Gov. Walker in trouble?

Mickey Kaus Columnist
Font Size:

Is Walker Making the Sale? Heather Higgins, a supporter of  Gov. Scott Walker’s anti-union reforms, thinks his side–and the reforms–are in trouble, with the possibility that they could “not only lose, but lose badly” in upcoming judicial and recall elections. She’s got some of her own polling data to back this up (which echoes other data trumpeted by the left). …Why the underwater polls?  Higgins initially suggests that Walker’s personality is the problem. But would people think the governor was “dictatorial” and “radical” if they agreed with his reform? The bigger problem, as Higgins later notes, is that the case for defanging public employee unions is not an easy case to make in a blue state, where it indeed seems a radical step to take:

Wisconsin voters revealed basic misunderstandings on numerous issues, including how much government union members and taxpayers have been contributing to union pensions, what the fiscal situation in Wisconsin is, how collective bargaining is, or isn’t, done elsewhere, and how dues are collected and used. Building an understanding of these fundamental policy issues is key to building support for reform. [E.A.]

Like Ann Coulter, Higgins worries that Walker isn’t doing enough to get his message across. … What would that require?

1) Pointing out the growing disparity between cushy union contracts and the working situation of average American taxpayers. Horror stories are useful here;

 2) Noting that eliminating government workers’ “collective bargaining rights” doesn’t mean taking away employee’s free speech rights, for example, or the right to have an organization that advocates for them. It means taking away specific, monopoly-like special privileges granted to unions during the New Deal and Great Society years (including the right to be the sole and exclusive bargaining agent for workers, a requirement that employers bargain “in good faith”–whatever that means–and for many government workers the automatic deduction of dues from paychecks).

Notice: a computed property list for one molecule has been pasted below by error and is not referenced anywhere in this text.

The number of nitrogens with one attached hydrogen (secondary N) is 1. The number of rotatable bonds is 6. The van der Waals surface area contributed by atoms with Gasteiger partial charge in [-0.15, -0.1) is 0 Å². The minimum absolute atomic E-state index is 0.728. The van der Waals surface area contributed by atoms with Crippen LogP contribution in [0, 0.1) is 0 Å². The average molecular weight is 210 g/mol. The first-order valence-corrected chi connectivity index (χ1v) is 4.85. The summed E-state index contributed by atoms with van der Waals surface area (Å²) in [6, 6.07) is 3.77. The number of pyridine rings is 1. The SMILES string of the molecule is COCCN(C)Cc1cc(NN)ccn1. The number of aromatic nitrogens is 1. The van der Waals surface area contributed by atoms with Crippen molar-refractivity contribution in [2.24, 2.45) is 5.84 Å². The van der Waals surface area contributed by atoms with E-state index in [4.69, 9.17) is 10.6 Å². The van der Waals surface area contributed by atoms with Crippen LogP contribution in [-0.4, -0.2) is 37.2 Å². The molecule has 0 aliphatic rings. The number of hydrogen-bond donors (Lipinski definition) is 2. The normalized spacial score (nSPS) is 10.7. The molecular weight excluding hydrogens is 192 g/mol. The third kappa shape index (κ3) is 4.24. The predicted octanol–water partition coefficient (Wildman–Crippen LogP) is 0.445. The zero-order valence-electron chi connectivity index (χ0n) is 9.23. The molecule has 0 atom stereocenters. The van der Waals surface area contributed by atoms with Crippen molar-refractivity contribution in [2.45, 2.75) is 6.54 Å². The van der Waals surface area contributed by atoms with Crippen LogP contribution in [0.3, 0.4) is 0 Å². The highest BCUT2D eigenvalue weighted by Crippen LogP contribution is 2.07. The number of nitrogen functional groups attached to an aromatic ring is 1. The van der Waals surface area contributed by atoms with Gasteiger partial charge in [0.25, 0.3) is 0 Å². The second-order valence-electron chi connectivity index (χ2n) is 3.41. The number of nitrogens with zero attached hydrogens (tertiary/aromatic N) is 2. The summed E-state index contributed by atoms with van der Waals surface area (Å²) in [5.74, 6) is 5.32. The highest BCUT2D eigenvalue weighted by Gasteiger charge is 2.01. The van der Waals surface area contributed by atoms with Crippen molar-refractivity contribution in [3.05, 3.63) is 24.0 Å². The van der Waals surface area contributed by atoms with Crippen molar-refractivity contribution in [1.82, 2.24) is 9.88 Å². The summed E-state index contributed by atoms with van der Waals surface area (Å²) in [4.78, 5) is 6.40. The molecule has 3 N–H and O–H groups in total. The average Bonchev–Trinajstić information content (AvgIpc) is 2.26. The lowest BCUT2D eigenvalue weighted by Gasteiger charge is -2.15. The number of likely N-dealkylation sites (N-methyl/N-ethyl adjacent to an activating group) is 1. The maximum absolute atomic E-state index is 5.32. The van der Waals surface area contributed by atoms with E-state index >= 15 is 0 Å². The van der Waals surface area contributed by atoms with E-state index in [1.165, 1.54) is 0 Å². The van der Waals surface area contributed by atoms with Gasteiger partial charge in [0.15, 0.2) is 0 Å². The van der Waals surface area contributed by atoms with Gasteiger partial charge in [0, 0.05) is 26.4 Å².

3) Pointing out that government unions aren’t like private unions, in that there aren’t any profits in the government to redistribute, union work rules tend to reinforce government’s inherent tendencies toward inefficiency, governments don’t have to stay competitive, the threat of a legal or illegal strike is close to blackmail, and unlike in private industry workers get to try to choose and then buy off the bosses who negotiate with them by donating money and manpower to campaigns.

Is that enough to make the sale? I’m not so sure. I think it’s fair to say that the CW among skeptical Dems and even moderate GOPS is something like “I’m not against unions, of course–but public employee unions are a problem.” But this concedes that there is a good–unionism, with it’s “rights”–that you are thinking about taking away from government workers just because they are employed by the state. A more powerful argument might avoid that concession by pointing to the problems with even private sector unionism (work rules, overreach, rigid seniority systems, general inflexibility because everything has to be negotiated out). If ever there was a time to make that broader argument, it’s now–when private unions are held in lower regard than they’ve been in decades. For that, I think, we have the UAW to thank.

The argument would be: Even private 50s-style unionism isn’t so good. Unions screw up enterprises. They screw up private enterprises. They screw up public enterprises. But with private enterprises, if they screw things up too much the company usually goes broke and disappears. If unions screw up government, that doesn’t happen. The government doesn’t disappear. It just stays screwed up.